“There is no greater sorrow than to recall a happy time when miserable.”
I don’t get out or go out much anymore. Nothing to do with lockdown, no. It’s more to do with getting older, disinterest, and the problems of getting locked on a night out and the unplanned adventures that can ensue.
The people you meet, bump into, folks you see after all these years, or the local plumber you’ve been trying to get a hold of to fix the toilet. On any given night out, that’s all part of the craic. On a weekend in Dungloe last year some of my longtime beer drinking comrades attempted to relive parts of their misspent youth jousting with a few locals from Kincasslagh who behaved poorly in a chip shop. We had to intervene to diffuse an impending melee. In the course of the gung-ho diplomacy one of the younger nightowls told me that he respected old people like me. If he’d hit me a punch in the mouth he couldn’t have stopped me quicker in my tracks. It was funny. And reality.
The vintners in Ireland are desperate to get the pubs up and running and have proposed a series of measures, or half measures, to get things motoring again. Now, frankly the ideas floated propose a vision of going to a bar that I don’t recognise. It’s the pub Jim, but not as we know it.
The new sanitised, hellish and unfortunately necessary vision of a trip to the local is so squeaky clean that a night out with Stepford Wives would be more fun. It sounds like being forced to socialise with people you don’t know times ten. You know like when you end up accidentally part of a girls night out and you scour the bar for a sidekick. You won’t even be able to do that.
Six people only to a table. Everyone must stay seated. Organised visits to the bog. Table service only. Remind you of anything? School dinners. No DJ or live music. Too bad, by the way, about the gig economy. Musicians who are the lifeblood of pubs; the two piece with a chickaboom drum machine; the somber-faced, utterly miserable looking traditional musicians in a corner belting out their sets (they definitely won’t be smiling now); the one man storm-in-a-tee-shirt-Christy-wannabe; the Argyle-jumper-clad accordion player with the long suffering wife dressed in housecoat accompanying gamely on banjo, bodhran and backing vocals, quaffing pints of Smithwicks.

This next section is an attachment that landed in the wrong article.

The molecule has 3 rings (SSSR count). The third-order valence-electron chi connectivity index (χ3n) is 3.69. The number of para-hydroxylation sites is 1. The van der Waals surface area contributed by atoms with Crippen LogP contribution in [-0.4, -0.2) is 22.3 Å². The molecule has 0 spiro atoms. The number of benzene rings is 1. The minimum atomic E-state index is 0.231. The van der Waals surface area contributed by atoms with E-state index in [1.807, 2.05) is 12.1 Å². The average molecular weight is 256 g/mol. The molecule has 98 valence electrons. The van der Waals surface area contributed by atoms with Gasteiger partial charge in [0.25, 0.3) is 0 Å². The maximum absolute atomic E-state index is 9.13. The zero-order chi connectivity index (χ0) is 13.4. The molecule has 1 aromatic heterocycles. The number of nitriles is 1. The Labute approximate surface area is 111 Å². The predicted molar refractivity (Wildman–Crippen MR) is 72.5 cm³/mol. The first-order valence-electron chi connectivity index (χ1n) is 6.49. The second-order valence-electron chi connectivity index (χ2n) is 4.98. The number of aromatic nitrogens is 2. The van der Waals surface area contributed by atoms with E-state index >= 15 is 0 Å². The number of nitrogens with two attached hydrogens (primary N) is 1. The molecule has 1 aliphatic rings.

“Please be seated over there. Six to a table. A waitress will be over shortly to give you the Covid Safety announcement. Please do not leave your seats.
When she arrives, haggard from a career in Aer Lingus, the automaton waitress’s instructions are clear, dreary and tired. Borne of necessity.
“The queue to the bathroom is to your left. No more than three occupants at any one time in the Gents. Please observe social distancing by using every second urinal and we ask in particular that you exercise due care when shaking the last few droplets, as you know droplets can spread disease.
“There will be no communal eating or sharing of crisps or nuts at your table. Each patron is requested to purchase and consume their own snacks.
“Customers should not fraternise, flirt with or glad eye any patron at another table. Once assigned a table you must not swap tables to get closer to a nearby acquaintance. Attempts to do this by subterfuge will be resisted. Closed circuit TV surveillance is in place at all times.”
“You are not permitted to go to the bar; all orders will be administered by waiting personnel in a manner befitting social distancing. This requirement will be strictly enforced. All high stools have been removed.